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Structure and Formation of Soot Particles from Tribofilm Decomposition Under Real Engine Conditions
preprintsubmitted on 08.09.2020, 09:01 and posted on 09.09.2020, 04:29 by Thomas Thersleff, Istvan Zoltan Jenei, Serhiy Budnyk, Nicole Dörr, Adam Slabon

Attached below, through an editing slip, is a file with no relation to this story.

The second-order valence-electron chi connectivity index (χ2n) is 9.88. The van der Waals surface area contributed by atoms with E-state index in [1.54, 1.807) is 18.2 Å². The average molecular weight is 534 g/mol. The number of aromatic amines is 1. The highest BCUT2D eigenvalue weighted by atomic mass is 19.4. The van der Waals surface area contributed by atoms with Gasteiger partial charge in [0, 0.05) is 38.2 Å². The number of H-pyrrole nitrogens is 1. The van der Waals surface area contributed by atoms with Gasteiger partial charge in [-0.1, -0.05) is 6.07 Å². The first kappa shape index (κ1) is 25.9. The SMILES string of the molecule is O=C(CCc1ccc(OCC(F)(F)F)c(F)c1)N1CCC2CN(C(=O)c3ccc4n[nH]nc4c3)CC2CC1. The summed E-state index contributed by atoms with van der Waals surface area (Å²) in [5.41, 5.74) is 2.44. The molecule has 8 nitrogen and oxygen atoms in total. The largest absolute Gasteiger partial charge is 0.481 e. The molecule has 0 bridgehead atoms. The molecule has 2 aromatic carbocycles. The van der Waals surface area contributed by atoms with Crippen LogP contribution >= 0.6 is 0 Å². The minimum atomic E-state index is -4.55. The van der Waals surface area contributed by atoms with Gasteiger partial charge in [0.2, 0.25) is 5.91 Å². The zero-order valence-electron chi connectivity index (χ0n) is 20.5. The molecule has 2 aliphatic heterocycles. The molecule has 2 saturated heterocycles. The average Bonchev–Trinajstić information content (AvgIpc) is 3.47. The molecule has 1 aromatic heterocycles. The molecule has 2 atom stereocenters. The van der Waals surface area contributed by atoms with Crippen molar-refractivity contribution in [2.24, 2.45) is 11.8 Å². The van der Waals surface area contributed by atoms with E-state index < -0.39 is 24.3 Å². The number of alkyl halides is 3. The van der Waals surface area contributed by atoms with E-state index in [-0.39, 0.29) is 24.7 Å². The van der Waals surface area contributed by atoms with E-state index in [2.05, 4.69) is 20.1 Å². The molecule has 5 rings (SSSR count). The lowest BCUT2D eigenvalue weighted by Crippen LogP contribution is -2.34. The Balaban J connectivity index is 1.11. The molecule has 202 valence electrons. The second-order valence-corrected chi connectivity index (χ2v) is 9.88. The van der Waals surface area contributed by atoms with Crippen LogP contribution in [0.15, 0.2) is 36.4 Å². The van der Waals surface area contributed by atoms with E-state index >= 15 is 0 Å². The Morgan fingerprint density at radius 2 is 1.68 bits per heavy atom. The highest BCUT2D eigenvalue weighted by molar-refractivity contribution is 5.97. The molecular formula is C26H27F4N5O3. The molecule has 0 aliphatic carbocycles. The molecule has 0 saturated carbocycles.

Lubrication of an internal combustion engine is critical for unwanted energy and material losses. Zinc dialkyldithiophosphate (ZDDP) is a commonly used anti-wear additive that forms by in situ decomposition a protecting interface between sliding surfaces. The interface consists of the tribofilm on both surfaces and oil in the contact. Soot particles from a petrol engine and gas engine were analyzed using X-ray photoelectron spectroscopy (XPS) and transmission electron microscopy (TEM) techniques: electron energy loss spectroscopy (EELS) and energy dispersive X-ray spectroscopy (EDS). These techniques revealed that the end-products in soot contain 3-5 nm ZnO-based particles with additions of phosphorus and sulfur, originating from the ZDDP anti-wear additive. Our results unravel the tribofilm decomposition under real field conditions and hint toward potentially unidentified hazards with respect to ZDDP-containing lubricants.